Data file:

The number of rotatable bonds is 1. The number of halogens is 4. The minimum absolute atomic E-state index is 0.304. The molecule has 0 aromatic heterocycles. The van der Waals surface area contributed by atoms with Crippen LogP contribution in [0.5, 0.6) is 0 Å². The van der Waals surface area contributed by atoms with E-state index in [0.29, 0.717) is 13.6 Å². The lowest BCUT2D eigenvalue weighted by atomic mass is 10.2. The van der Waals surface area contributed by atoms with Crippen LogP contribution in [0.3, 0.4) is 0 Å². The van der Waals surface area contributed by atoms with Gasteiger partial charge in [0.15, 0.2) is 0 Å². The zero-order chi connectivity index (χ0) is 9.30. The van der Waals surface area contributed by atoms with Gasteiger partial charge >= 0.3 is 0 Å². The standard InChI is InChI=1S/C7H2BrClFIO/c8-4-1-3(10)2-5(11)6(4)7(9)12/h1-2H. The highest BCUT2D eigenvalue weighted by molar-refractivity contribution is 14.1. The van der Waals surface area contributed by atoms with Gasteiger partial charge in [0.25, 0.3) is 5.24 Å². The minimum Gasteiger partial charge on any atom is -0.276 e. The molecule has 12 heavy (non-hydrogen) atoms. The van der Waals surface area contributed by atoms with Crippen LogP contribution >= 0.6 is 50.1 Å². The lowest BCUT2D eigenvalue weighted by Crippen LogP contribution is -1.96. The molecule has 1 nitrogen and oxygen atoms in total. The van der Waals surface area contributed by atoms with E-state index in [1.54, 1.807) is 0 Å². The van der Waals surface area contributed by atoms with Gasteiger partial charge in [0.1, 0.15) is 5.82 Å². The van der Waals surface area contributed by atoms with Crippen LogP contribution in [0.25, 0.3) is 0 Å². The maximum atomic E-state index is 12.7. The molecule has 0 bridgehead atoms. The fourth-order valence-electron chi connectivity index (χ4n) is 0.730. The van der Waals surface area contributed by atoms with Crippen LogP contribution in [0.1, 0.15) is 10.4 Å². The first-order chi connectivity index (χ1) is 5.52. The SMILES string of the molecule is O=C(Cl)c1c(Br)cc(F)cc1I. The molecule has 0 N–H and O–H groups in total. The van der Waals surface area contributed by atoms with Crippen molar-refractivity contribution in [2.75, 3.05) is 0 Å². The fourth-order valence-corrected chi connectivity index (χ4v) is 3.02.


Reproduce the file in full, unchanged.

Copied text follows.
The number of rotatable bonds is 1. The number of halogens is 4. The minimum absolute atomic E-state index is 0.304. The molecule has 0 aromatic heterocycles. The van der Waals surface area contributed by atoms with Crippen LogP contribution in [0.5, 0.6) is 0 Å². The van der Waals surface area contributed by atoms with E-state index in [0.29, 0.717) is 13.6 Å². The lowest BCUT2D eigenvalue weighted by atomic mass is 10.2. The van der Waals surface area contributed by atoms with Crippen LogP contribution in [0.3, 0.4) is 0 Å². The van der Waals surface area contributed by atoms with Gasteiger partial charge in [0.15, 0.2) is 0 Å². The zero-order chi connectivity index (χ0) is 9.30. The van der Waals surface area contributed by atoms with Gasteiger partial charge >= 0.3 is 0 Å². The standard InChI is InChI=1S/C7H2BrClFIO/c8-4-1-3(10)2-5(11)6(4)7(9)12/h1-2H. The highest BCUT2D eigenvalue weighted by molar-refractivity contribution is 14.1. The van der Waals surface area contributed by atoms with Gasteiger partial charge in [0.25, 0.3) is 5.24 Å². The minimum Gasteiger partial charge on any atom is -0.276 e. The molecule has 12 heavy (non-hydrogen) atoms. The van der Waals surface area contributed by atoms with Crippen LogP contribution >= 0.6 is 50.1 Å². The lowest BCUT2D eigenvalue weighted by Crippen LogP contribution is -1.96. The molecule has 1 nitrogen and oxygen atoms in total. The van der Waals surface area contributed by atoms with E-state index in [1.54, 1.807) is 0 Å². The van der Waals surface area contributed by atoms with Gasteiger partial charge in [0.1, 0.15) is 5.82 Å². The van der Waals surface area contributed by atoms with Crippen LogP contribution in [0.25, 0.3) is 0 Å². The maximum atomic E-state index is 12.7. The molecule has 0 bridgehead atoms. The fourth-order valence-electron chi connectivity index (χ4n) is 0.730. The van der Waals surface area contributed by atoms with Crippen LogP contribution in [0.1, 0.15) is 10.4 Å². The first-order chi connectivity index (χ1) is 5.52. The SMILES string of the molecule is O=C(Cl)c1c(Br)cc(F)cc1I. The molecule has 0 N–H and O–H groups in total. The van der Waals surface area contributed by atoms with Crippen molar-refractivity contribution in [2.75, 3.05) is 0 Å². The fourth-order valence-corrected chi connectivity index (χ4v) is 3.02.